Our study has some limitations. A lumbar coil was used to image the lumbar spine. Because the entire spine was not imaged, coronal measurements did not accurately reflect a true scoliosis measurement, since the apex and endpoints of the curve were not identified. The coronal Cobb angles measured in this study likely underestimate the true coronal curvature of the spine under load. In addition, our study did not control for time of day, since the spinal column shortens throughout the day.[19] Each of our subjects had been ambulatory for at least an hour before the required 30-minute of supine rest. Since most of the daily disc height decrease occurs during the first hour after rising, the required supine rest period likely imposed some uniformity on the disc heights.[20] It would have been difficult to impose a longer period of rest on our sample population. The amount of time our subjects experienced load may underestimate the amount of time per day that children typically wear backpacks. Packs were worn for approximately 10 minutes at each load for a total of about 30 minutes, whereas children typically carry backpacks for between 30 and 60 minutes per day.[21] However, our loading times were contiguous whereas children typically wear their backpacks intermittently throughout the day. Since backpack loading induced coronal asymmetry, midline sagittal disc heights may have been oriented obliquely to the perpendicular axis. It is possible that we overestimated postloading disc height and therefore underestimated disc compression. Finally, our pain data were not specific to low back pain and likely captured shoulder, thoracic, and lumbar pain caused by the pack.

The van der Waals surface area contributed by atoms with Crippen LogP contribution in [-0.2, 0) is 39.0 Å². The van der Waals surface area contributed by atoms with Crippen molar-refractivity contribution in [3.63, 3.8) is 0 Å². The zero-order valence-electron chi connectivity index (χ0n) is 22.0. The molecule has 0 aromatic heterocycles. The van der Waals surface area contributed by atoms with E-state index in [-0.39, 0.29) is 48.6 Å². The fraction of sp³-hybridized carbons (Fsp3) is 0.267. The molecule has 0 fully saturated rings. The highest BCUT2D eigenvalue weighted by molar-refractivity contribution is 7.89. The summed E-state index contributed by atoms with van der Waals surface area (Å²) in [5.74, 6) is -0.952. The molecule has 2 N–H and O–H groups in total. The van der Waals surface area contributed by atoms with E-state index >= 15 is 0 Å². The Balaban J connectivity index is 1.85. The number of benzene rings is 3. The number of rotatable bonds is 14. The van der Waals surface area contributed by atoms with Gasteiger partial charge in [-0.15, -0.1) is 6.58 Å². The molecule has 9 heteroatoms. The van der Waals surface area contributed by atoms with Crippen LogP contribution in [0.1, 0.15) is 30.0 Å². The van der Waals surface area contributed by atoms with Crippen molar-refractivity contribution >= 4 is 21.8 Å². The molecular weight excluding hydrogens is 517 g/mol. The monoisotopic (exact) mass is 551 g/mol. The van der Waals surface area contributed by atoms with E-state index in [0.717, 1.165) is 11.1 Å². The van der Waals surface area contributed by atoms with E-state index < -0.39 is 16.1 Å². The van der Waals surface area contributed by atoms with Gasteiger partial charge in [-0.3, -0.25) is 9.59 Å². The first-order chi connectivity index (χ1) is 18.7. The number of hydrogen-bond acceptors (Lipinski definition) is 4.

This study is the first radiographic analysis to describe the lumbar spine in children wearing backpacks. Lumbar asymmetry induced by backpack loading is a new and unexpected finding. Low back pain in children may be worsened by discogenic or postural changes. Future studies should be directed at upright MRI analyses of spine loading in children with idiopathic low back pain and compared with the present study of normal children.